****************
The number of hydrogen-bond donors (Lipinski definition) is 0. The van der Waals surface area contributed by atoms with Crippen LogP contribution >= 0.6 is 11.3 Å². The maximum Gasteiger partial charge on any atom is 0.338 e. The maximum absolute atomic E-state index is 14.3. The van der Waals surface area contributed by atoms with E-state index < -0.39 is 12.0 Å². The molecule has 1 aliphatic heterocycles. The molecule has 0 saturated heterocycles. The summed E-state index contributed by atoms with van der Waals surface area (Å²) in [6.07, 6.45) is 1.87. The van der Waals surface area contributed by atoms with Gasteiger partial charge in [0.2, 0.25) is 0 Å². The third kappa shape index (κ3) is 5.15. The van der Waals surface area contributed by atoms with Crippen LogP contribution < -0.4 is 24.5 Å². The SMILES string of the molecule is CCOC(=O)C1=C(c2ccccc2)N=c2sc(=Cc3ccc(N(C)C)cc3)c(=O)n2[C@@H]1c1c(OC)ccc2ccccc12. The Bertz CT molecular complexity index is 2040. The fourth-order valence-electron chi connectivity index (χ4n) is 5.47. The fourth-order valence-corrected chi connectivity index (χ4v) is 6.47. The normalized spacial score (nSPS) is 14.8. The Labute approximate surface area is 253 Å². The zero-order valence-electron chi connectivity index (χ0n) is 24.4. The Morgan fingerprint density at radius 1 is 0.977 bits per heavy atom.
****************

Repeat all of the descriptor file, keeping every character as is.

The number of hydrogen-bond donors (Lipinski definition) is 0. The van der Waals surface area contributed by atoms with Crippen LogP contribution >= 0.6 is 11.3 Å². The maximum Gasteiger partial charge on any atom is 0.338 e. The maximum absolute atomic E-state index is 14.3. The van der Waals surface area contributed by atoms with E-state index < -0.39 is 12.0 Å². The molecule has 1 aliphatic heterocycles. The molecule has 0 saturated heterocycles. The summed E-state index contributed by atoms with van der Waals surface area (Å²) in [6.07, 6.45) is 1.87. The van der Waals surface area contributed by atoms with Gasteiger partial charge in [0.2, 0.25) is 0 Å². The third kappa shape index (κ3) is 5.15. The van der Waals surface area contributed by atoms with Crippen LogP contribution < -0.4 is 24.5 Å². The SMILES string of the molecule is CCOC(=O)C1=C(c2ccccc2)N=c2sc(=Cc3ccc(N(C)C)cc3)c(=O)n2[C@@H]1c1c(OC)ccc2ccccc12. The Bertz CT molecular complexity index is 2040. The fourth-order valence-electron chi connectivity index (χ4n) is 5.47. The fourth-order valence-corrected chi connectivity index (χ4v) is 6.47. The normalized spacial score (nSPS) is 14.8. The Labute approximate surface area is 253 Å². The zero-order valence-electron chi connectivity index (χ0n) is 24.4. The Morgan fingerprint density at radius 1 is 0.977 bits per heavy atom.